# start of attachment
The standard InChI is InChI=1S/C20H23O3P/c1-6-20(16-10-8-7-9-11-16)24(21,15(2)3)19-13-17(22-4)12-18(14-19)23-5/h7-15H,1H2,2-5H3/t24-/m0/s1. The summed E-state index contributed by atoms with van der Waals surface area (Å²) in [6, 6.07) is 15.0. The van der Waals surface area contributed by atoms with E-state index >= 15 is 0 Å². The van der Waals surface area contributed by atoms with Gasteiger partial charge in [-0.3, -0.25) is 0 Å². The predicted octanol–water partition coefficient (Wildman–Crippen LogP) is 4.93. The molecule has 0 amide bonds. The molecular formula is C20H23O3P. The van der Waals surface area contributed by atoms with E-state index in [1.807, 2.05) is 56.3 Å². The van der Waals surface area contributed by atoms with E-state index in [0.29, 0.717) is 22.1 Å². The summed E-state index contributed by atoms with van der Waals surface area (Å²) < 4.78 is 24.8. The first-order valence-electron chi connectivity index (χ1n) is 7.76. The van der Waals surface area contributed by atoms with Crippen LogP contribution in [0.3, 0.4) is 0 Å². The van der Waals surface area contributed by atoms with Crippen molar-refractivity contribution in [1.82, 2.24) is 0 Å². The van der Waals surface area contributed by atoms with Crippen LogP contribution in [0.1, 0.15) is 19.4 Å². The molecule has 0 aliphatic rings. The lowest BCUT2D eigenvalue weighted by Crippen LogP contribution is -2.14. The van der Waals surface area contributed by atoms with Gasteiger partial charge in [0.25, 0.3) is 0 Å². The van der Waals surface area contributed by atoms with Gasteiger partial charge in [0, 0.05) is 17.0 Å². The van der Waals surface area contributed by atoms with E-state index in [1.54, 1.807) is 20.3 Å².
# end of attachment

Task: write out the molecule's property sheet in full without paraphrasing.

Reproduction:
The standard InChI is InChI=1S/C20H23O3P/c1-6-20(16-10-8-7-9-11-16)24(21,15(2)3)19-13-17(22-4)12-18(14-19)23-5/h7-15H,1H2,2-5H3/t24-/m0/s1. The summed E-state index contributed by atoms with van der Waals surface area (Å²) in [6, 6.07) is 15.0. The van der Waals surface area contributed by atoms with E-state index >= 15 is 0 Å². The van der Waals surface area contributed by atoms with Gasteiger partial charge in [-0.3, -0.25) is 0 Å². The predicted octanol–water partition coefficient (Wildman–Crippen LogP) is 4.93. The molecule has 0 amide bonds. The molecular formula is C20H23O3P. The van der Waals surface area contributed by atoms with E-state index in [1.807, 2.05) is 56.3 Å². The van der Waals surface area contributed by atoms with E-state index in [0.29, 0.717) is 22.1 Å². The summed E-state index contributed by atoms with van der Waals surface area (Å²) < 4.78 is 24.8. The first-order valence-electron chi connectivity index (χ1n) is 7.76. The van der Waals surface area contributed by atoms with Crippen LogP contribution in [0.3, 0.4) is 0 Å². The van der Waals surface area contributed by atoms with Crippen molar-refractivity contribution in [1.82, 2.24) is 0 Å². The van der Waals surface area contributed by atoms with Crippen LogP contribution in [0.1, 0.15) is 19.4 Å². The molecule has 0 aliphatic rings. The lowest BCUT2D eigenvalue weighted by Crippen LogP contribution is -2.14. The van der Waals surface area contributed by atoms with Gasteiger partial charge in [0.25, 0.3) is 0 Å². The van der Waals surface area contributed by atoms with Gasteiger partial charge in [0, 0.05) is 17.0 Å². The van der Waals surface area contributed by atoms with E-state index in [1.54, 1.807) is 20.3 Å².